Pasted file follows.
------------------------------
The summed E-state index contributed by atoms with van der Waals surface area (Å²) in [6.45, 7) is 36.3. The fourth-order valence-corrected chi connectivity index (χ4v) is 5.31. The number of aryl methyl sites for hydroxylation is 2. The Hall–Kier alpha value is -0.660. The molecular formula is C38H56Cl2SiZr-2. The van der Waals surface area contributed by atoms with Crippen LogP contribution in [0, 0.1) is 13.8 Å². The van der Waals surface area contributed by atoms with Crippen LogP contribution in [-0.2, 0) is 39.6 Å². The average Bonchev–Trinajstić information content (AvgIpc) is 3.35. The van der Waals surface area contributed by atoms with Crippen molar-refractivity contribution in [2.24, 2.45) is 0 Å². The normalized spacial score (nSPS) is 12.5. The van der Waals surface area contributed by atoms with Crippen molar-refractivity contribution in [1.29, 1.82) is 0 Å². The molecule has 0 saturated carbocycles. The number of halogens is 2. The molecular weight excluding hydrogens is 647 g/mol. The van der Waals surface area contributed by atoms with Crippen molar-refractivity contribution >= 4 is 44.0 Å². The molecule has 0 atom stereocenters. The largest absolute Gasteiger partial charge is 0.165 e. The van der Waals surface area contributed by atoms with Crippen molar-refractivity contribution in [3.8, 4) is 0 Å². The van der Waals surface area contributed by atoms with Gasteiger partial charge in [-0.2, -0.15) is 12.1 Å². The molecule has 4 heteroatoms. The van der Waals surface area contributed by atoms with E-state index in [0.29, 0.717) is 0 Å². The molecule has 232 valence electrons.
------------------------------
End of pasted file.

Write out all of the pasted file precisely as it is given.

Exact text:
The summed E-state index contributed by atoms with van der Waals surface area (Å²) in [6.45, 7) is 36.3. The fourth-order valence-corrected chi connectivity index (χ4v) is 5.31. The number of aryl methyl sites for hydroxylation is 2. The Hall–Kier alpha value is -0.660. The molecular formula is C38H56Cl2SiZr-2. The van der Waals surface area contributed by atoms with Crippen LogP contribution in [0, 0.1) is 13.8 Å². The van der Waals surface area contributed by atoms with Crippen LogP contribution in [-0.2, 0) is 39.6 Å². The average Bonchev–Trinajstić information content (AvgIpc) is 3.35. The van der Waals surface area contributed by atoms with Crippen molar-refractivity contribution in [2.24, 2.45) is 0 Å². The normalized spacial score (nSPS) is 12.5. The van der Waals surface area contributed by atoms with Crippen molar-refractivity contribution in [1.29, 1.82) is 0 Å². The molecule has 0 saturated carbocycles. The number of halogens is 2. The molecular weight excluding hydrogens is 647 g/mol. The van der Waals surface area contributed by atoms with Crippen molar-refractivity contribution >= 4 is 44.0 Å². The molecule has 0 atom stereocenters. The largest absolute Gasteiger partial charge is 0.165 e. The van der Waals surface area contributed by atoms with Crippen molar-refractivity contribution in [3.8, 4) is 0 Å². The van der Waals surface area contributed by atoms with Gasteiger partial charge in [-0.2, -0.15) is 12.1 Å². The molecule has 4 heteroatoms. The van der Waals surface area contributed by atoms with E-state index in [0.29, 0.717) is 0 Å². The molecule has 232 valence electrons.